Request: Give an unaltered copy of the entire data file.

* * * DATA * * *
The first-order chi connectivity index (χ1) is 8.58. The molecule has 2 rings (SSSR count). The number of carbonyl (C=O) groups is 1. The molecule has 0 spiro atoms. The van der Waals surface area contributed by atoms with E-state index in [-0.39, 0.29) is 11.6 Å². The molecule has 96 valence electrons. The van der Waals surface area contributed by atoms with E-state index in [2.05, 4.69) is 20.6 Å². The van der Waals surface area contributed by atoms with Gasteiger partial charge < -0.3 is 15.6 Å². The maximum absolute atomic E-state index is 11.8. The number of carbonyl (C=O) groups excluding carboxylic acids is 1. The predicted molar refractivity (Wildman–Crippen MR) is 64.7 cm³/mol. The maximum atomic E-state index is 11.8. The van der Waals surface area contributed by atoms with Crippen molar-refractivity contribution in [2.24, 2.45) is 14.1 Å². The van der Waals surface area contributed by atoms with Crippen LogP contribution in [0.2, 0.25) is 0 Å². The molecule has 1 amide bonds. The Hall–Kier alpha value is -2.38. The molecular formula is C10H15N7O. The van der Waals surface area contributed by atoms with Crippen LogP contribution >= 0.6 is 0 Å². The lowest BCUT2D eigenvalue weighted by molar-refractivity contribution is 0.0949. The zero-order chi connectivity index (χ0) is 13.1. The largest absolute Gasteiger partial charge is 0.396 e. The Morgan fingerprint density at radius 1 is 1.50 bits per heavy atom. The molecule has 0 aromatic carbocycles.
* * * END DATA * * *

The first-order chi connectivity index (χ1) is 8.58. The molecule has 2 rings (SSSR count). The number of carbonyl (C=O) groups is 1. The molecule has 0 spiro atoms. The van der Waals surface area contributed by atoms with E-state index in [-0.39, 0.29) is 11.6 Å². The molecule has 96 valence electrons. The van der Waals surface area contributed by atoms with E-state index in [2.05, 4.69) is 20.6 Å². The van der Waals surface area contributed by atoms with Gasteiger partial charge < -0.3 is 15.6 Å². The maximum absolute atomic E-state index is 11.8. The number of carbonyl (C=O) groups excluding carboxylic acids is 1. The predicted molar refractivity (Wildman–Crippen MR) is 64.7 cm³/mol. The maximum atomic E-state index is 11.8. The van der Waals surface area contributed by atoms with Crippen molar-refractivity contribution in [2.24, 2.45) is 14.1 Å². The van der Waals surface area contributed by atoms with Crippen LogP contribution in [0.2, 0.25) is 0 Å². The molecule has 1 amide bonds. The Hall–Kier alpha value is -2.38. The molecular formula is C10H15N7O. The van der Waals surface area contributed by atoms with Crippen LogP contribution >= 0.6 is 0 Å². The lowest BCUT2D eigenvalue weighted by molar-refractivity contribution is 0.0949. The zero-order chi connectivity index (χ0) is 13.1. The largest absolute Gasteiger partial charge is 0.396 e. The Morgan fingerprint density at radius 1 is 1.50 bits per heavy atom. The molecule has 0 aromatic carbocycles.